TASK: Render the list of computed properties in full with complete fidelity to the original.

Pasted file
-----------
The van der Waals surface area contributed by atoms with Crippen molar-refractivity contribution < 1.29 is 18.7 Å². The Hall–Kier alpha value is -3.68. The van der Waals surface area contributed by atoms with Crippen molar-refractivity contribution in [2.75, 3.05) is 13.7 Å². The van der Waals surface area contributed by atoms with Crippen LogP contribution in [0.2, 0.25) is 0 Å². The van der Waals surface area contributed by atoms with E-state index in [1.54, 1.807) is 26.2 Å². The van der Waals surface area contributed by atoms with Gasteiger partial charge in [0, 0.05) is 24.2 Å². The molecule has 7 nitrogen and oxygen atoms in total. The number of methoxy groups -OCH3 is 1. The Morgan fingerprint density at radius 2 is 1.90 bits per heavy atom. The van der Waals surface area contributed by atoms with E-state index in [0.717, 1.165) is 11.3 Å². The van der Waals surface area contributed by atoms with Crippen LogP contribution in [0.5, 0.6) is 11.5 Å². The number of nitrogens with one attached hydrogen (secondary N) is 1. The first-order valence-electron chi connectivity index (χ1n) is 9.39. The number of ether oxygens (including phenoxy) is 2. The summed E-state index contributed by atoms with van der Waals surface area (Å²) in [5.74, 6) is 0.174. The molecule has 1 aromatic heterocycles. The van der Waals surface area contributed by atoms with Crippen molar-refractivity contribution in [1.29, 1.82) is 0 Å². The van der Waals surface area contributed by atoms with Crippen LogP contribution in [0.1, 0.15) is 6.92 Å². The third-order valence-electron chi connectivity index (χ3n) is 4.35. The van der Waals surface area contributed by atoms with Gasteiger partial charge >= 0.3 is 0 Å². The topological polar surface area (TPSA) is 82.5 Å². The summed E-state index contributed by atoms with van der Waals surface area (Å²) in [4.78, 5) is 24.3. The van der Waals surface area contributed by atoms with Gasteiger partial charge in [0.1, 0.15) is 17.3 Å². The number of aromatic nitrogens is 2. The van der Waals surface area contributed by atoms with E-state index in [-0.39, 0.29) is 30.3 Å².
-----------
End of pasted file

The van der Waals surface area contributed by atoms with Crippen molar-refractivity contribution < 1.29 is 18.7 Å². The Hall–Kier alpha value is -3.68. The van der Waals surface area contributed by atoms with Crippen molar-refractivity contribution in [2.75, 3.05) is 13.7 Å². The van der Waals surface area contributed by atoms with Crippen LogP contribution in [0.2, 0.25) is 0 Å². The van der Waals surface area contributed by atoms with E-state index in [1.54, 1.807) is 26.2 Å². The van der Waals surface area contributed by atoms with Gasteiger partial charge in [0, 0.05) is 24.2 Å². The molecule has 7 nitrogen and oxygen atoms in total. The number of methoxy groups -OCH3 is 1. The Morgan fingerprint density at radius 2 is 1.90 bits per heavy atom. The van der Waals surface area contributed by atoms with E-state index in [0.717, 1.165) is 11.3 Å². The van der Waals surface area contributed by atoms with Crippen LogP contribution in [0.5, 0.6) is 11.5 Å². The number of nitrogens with one attached hydrogen (secondary N) is 1. The first-order valence-electron chi connectivity index (χ1n) is 9.39. The number of ether oxygens (including phenoxy) is 2. The summed E-state index contributed by atoms with van der Waals surface area (Å²) in [5.74, 6) is 0.174. The molecule has 1 aromatic heterocycles. The van der Waals surface area contributed by atoms with Crippen molar-refractivity contribution in [1.29, 1.82) is 0 Å². The van der Waals surface area contributed by atoms with Crippen LogP contribution in [0.1, 0.15) is 6.92 Å². The third-order valence-electron chi connectivity index (χ3n) is 4.35. The van der Waals surface area contributed by atoms with Gasteiger partial charge >= 0.3 is 0 Å². The topological polar surface area (TPSA) is 82.5 Å². The summed E-state index contributed by atoms with van der Waals surface area (Å²) in [4.78, 5) is 24.3. The van der Waals surface area contributed by atoms with Gasteiger partial charge in [0.1, 0.15) is 17.3 Å². The number of aromatic nitrogens is 2. The van der Waals surface area contributed by atoms with E-state index in [-0.39, 0.29) is 30.3 Å².